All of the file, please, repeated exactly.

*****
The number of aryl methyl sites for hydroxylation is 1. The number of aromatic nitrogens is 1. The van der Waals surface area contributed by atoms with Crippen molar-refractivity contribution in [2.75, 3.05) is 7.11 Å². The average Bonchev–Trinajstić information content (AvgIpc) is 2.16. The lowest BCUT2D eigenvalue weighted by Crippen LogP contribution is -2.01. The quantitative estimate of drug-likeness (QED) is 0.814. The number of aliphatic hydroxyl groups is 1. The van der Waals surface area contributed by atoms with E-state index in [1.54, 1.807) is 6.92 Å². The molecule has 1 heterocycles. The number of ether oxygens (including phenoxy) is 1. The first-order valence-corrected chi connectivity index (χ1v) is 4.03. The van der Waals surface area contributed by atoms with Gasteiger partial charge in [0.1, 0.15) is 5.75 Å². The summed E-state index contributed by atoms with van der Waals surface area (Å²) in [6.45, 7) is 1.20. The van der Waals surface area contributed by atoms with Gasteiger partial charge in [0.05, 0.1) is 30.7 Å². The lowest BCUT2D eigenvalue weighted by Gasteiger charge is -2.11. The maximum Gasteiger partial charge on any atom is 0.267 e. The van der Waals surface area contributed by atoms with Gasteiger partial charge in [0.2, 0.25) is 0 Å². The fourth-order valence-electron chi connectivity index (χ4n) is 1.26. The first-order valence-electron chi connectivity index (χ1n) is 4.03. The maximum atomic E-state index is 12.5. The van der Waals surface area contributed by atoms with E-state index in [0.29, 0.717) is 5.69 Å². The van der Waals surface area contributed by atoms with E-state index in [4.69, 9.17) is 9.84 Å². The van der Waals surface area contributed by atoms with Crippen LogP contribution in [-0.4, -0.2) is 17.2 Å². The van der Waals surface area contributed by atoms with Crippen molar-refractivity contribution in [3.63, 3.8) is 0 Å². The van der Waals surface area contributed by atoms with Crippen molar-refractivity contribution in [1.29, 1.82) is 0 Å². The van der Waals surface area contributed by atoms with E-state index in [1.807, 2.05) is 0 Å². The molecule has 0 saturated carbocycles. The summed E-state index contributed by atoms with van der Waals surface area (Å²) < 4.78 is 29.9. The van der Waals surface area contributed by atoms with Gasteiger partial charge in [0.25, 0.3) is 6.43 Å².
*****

The number of aryl methyl sites for hydroxylation is 1. The number of aromatic nitrogens is 1. The van der Waals surface area contributed by atoms with Crippen molar-refractivity contribution in [2.75, 3.05) is 7.11 Å². The average Bonchev–Trinajstić information content (AvgIpc) is 2.16. The lowest BCUT2D eigenvalue weighted by Crippen LogP contribution is -2.01. The quantitative estimate of drug-likeness (QED) is 0.814. The number of aliphatic hydroxyl groups is 1. The van der Waals surface area contributed by atoms with E-state index in [1.54, 1.807) is 6.92 Å². The molecule has 1 heterocycles. The number of ether oxygens (including phenoxy) is 1. The first-order valence-corrected chi connectivity index (χ1v) is 4.03. The van der Waals surface area contributed by atoms with Gasteiger partial charge in [0.1, 0.15) is 5.75 Å². The summed E-state index contributed by atoms with van der Waals surface area (Å²) in [6.45, 7) is 1.20. The van der Waals surface area contributed by atoms with Gasteiger partial charge in [0.05, 0.1) is 30.7 Å². The lowest BCUT2D eigenvalue weighted by Gasteiger charge is -2.11. The maximum Gasteiger partial charge on any atom is 0.267 e. The van der Waals surface area contributed by atoms with Gasteiger partial charge in [0.2, 0.25) is 0 Å². The fourth-order valence-electron chi connectivity index (χ4n) is 1.26. The first-order valence-electron chi connectivity index (χ1n) is 4.03. The maximum atomic E-state index is 12.5. The van der Waals surface area contributed by atoms with E-state index in [0.29, 0.717) is 5.69 Å². The van der Waals surface area contributed by atoms with E-state index in [4.69, 9.17) is 9.84 Å². The van der Waals surface area contributed by atoms with Crippen LogP contribution in [-0.4, -0.2) is 17.2 Å². The van der Waals surface area contributed by atoms with Crippen molar-refractivity contribution in [3.63, 3.8) is 0 Å². The van der Waals surface area contributed by atoms with Crippen molar-refractivity contribution in [1.29, 1.82) is 0 Å². The van der Waals surface area contributed by atoms with E-state index in [1.807, 2.05) is 0 Å². The molecule has 0 saturated carbocycles. The summed E-state index contributed by atoms with van der Waals surface area (Å²) < 4.78 is 29.9. The van der Waals surface area contributed by atoms with Gasteiger partial charge in [0.25, 0.3) is 6.43 Å².